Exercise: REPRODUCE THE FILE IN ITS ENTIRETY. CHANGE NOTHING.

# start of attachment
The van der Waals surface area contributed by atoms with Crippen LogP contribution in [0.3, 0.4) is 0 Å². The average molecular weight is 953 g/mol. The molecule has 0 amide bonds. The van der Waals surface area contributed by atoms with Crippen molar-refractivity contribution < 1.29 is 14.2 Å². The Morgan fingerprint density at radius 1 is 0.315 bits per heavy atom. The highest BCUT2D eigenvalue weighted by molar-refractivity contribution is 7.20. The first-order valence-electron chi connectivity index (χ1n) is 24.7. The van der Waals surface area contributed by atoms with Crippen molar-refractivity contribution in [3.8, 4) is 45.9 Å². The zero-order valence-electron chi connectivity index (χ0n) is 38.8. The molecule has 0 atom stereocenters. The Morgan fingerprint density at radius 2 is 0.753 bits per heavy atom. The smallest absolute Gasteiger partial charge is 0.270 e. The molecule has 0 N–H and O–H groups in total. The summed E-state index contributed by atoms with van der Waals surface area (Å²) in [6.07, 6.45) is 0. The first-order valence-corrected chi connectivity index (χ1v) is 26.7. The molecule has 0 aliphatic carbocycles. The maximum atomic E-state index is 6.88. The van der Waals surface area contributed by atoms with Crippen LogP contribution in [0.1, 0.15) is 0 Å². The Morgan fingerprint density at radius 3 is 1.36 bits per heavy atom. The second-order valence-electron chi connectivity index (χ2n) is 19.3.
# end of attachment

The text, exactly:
The van der Waals surface area contributed by atoms with Crippen LogP contribution in [0.3, 0.4) is 0 Å². The average molecular weight is 953 g/mol. The molecule has 0 amide bonds. The van der Waals surface area contributed by atoms with Crippen molar-refractivity contribution < 1.29 is 14.2 Å². The Morgan fingerprint density at radius 1 is 0.315 bits per heavy atom. The highest BCUT2D eigenvalue weighted by molar-refractivity contribution is 7.20. The first-order valence-electron chi connectivity index (χ1n) is 24.7. The van der Waals surface area contributed by atoms with Crippen molar-refractivity contribution in [3.8, 4) is 45.9 Å². The zero-order valence-electron chi connectivity index (χ0n) is 38.8. The molecule has 0 atom stereocenters. The Morgan fingerprint density at radius 2 is 0.753 bits per heavy atom. The smallest absolute Gasteiger partial charge is 0.270 e. The molecule has 0 N–H and O–H groups in total. The summed E-state index contributed by atoms with van der Waals surface area (Å²) in [6.07, 6.45) is 0. The first-order valence-corrected chi connectivity index (χ1v) is 26.7. The molecule has 0 aliphatic carbocycles. The maximum atomic E-state index is 6.88. The van der Waals surface area contributed by atoms with Crippen LogP contribution in [0.1, 0.15) is 0 Å². The Morgan fingerprint density at radius 3 is 1.36 bits per heavy atom. The second-order valence-electron chi connectivity index (χ2n) is 19.3.